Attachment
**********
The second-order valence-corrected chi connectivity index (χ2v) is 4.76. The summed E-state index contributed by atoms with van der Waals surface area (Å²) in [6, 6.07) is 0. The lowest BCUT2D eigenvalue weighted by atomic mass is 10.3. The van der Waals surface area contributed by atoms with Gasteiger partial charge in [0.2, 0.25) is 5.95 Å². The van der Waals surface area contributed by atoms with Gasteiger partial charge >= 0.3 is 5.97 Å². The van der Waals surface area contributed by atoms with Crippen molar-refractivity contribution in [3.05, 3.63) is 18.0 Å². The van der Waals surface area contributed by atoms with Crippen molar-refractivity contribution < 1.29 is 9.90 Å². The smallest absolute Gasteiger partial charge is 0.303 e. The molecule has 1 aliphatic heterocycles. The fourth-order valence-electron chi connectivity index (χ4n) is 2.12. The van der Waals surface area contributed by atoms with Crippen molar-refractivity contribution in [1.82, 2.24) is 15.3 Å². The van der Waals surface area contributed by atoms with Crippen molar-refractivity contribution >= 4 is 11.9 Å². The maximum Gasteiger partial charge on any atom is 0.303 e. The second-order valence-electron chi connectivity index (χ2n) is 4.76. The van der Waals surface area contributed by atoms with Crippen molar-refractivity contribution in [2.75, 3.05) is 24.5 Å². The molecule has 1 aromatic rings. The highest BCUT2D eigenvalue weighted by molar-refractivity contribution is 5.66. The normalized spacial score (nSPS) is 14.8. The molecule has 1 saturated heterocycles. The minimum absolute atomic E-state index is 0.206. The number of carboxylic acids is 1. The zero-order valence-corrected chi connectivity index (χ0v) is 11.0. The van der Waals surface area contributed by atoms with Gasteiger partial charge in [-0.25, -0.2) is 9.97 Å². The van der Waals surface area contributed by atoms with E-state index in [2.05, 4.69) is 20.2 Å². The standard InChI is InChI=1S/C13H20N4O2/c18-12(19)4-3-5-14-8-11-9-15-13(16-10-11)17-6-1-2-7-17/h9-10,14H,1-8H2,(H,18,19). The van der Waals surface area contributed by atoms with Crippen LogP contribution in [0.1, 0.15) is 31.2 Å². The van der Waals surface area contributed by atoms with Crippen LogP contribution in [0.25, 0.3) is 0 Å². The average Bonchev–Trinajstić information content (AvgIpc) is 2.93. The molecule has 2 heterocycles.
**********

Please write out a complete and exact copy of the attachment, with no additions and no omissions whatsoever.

The second-order valence-corrected chi connectivity index (χ2v) is 4.76. The summed E-state index contributed by atoms with van der Waals surface area (Å²) in [6, 6.07) is 0. The lowest BCUT2D eigenvalue weighted by atomic mass is 10.3. The van der Waals surface area contributed by atoms with Gasteiger partial charge in [0.2, 0.25) is 5.95 Å². The van der Waals surface area contributed by atoms with Gasteiger partial charge >= 0.3 is 5.97 Å². The van der Waals surface area contributed by atoms with Crippen molar-refractivity contribution in [3.05, 3.63) is 18.0 Å². The van der Waals surface area contributed by atoms with Crippen molar-refractivity contribution < 1.29 is 9.90 Å². The smallest absolute Gasteiger partial charge is 0.303 e. The molecule has 1 aliphatic heterocycles. The fourth-order valence-electron chi connectivity index (χ4n) is 2.12. The van der Waals surface area contributed by atoms with Crippen molar-refractivity contribution in [1.82, 2.24) is 15.3 Å². The van der Waals surface area contributed by atoms with Crippen molar-refractivity contribution >= 4 is 11.9 Å². The maximum Gasteiger partial charge on any atom is 0.303 e. The second-order valence-electron chi connectivity index (χ2n) is 4.76. The van der Waals surface area contributed by atoms with Crippen molar-refractivity contribution in [2.75, 3.05) is 24.5 Å². The molecule has 1 aromatic rings. The highest BCUT2D eigenvalue weighted by molar-refractivity contribution is 5.66. The normalized spacial score (nSPS) is 14.8. The molecule has 1 saturated heterocycles. The minimum absolute atomic E-state index is 0.206. The number of carboxylic acids is 1. The zero-order valence-corrected chi connectivity index (χ0v) is 11.0. The van der Waals surface area contributed by atoms with Gasteiger partial charge in [-0.25, -0.2) is 9.97 Å². The van der Waals surface area contributed by atoms with E-state index in [2.05, 4.69) is 20.2 Å². The standard InChI is InChI=1S/C13H20N4O2/c18-12(19)4-3-5-14-8-11-9-15-13(16-10-11)17-6-1-2-7-17/h9-10,14H,1-8H2,(H,18,19). The van der Waals surface area contributed by atoms with Crippen LogP contribution in [0.1, 0.15) is 31.2 Å². The van der Waals surface area contributed by atoms with Crippen LogP contribution in [0.25, 0.3) is 0 Å². The average Bonchev–Trinajstić information content (AvgIpc) is 2.93. The molecule has 2 heterocycles.